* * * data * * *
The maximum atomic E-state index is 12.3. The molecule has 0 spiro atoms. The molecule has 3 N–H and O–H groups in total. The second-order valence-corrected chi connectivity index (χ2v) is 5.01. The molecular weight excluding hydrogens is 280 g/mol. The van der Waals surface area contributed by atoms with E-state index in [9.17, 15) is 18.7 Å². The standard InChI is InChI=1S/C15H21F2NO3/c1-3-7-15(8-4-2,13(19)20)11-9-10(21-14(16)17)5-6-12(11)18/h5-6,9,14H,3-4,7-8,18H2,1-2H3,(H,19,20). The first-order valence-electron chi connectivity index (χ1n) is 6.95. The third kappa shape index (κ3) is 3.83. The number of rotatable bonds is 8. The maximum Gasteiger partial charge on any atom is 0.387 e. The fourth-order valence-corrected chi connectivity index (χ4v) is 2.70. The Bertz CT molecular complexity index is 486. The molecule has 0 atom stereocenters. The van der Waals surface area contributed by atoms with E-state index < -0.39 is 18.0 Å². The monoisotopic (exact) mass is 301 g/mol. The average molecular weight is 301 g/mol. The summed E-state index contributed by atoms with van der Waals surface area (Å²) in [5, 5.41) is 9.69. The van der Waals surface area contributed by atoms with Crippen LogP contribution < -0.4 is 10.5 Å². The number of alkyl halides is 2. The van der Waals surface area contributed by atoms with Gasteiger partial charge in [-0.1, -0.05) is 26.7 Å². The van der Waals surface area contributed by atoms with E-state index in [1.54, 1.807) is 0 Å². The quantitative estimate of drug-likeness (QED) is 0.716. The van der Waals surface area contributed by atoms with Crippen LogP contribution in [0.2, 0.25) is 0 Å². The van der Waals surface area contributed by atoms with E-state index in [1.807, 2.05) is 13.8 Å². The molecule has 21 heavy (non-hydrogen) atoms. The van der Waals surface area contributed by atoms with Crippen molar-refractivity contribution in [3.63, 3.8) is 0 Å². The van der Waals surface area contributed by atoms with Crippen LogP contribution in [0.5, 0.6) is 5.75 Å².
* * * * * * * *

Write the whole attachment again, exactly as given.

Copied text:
The maximum atomic E-state index is 12.3. The molecule has 0 spiro atoms. The molecule has 3 N–H and O–H groups in total. The second-order valence-corrected chi connectivity index (χ2v) is 5.01. The molecular weight excluding hydrogens is 280 g/mol. The van der Waals surface area contributed by atoms with E-state index in [9.17, 15) is 18.7 Å². The standard InChI is InChI=1S/C15H21F2NO3/c1-3-7-15(8-4-2,13(19)20)11-9-10(21-14(16)17)5-6-12(11)18/h5-6,9,14H,3-4,7-8,18H2,1-2H3,(H,19,20). The first-order valence-electron chi connectivity index (χ1n) is 6.95. The third kappa shape index (κ3) is 3.83. The number of rotatable bonds is 8. The maximum Gasteiger partial charge on any atom is 0.387 e. The fourth-order valence-corrected chi connectivity index (χ4v) is 2.70. The Bertz CT molecular complexity index is 486. The molecule has 0 atom stereocenters. The van der Waals surface area contributed by atoms with E-state index < -0.39 is 18.0 Å². The monoisotopic (exact) mass is 301 g/mol. The average molecular weight is 301 g/mol. The summed E-state index contributed by atoms with van der Waals surface area (Å²) in [5, 5.41) is 9.69. The van der Waals surface area contributed by atoms with Crippen LogP contribution < -0.4 is 10.5 Å². The number of alkyl halides is 2. The van der Waals surface area contributed by atoms with Gasteiger partial charge in [-0.1, -0.05) is 26.7 Å². The van der Waals surface area contributed by atoms with E-state index in [1.54, 1.807) is 0 Å². The quantitative estimate of drug-likeness (QED) is 0.716. The van der Waals surface area contributed by atoms with Crippen LogP contribution in [0.2, 0.25) is 0 Å². The van der Waals surface area contributed by atoms with E-state index in [1.807, 2.05) is 13.8 Å². The molecule has 21 heavy (non-hydrogen) atoms. The van der Waals surface area contributed by atoms with Crippen molar-refractivity contribution in [3.63, 3.8) is 0 Å². The van der Waals surface area contributed by atoms with Crippen LogP contribution in [0.5, 0.6) is 5.75 Å².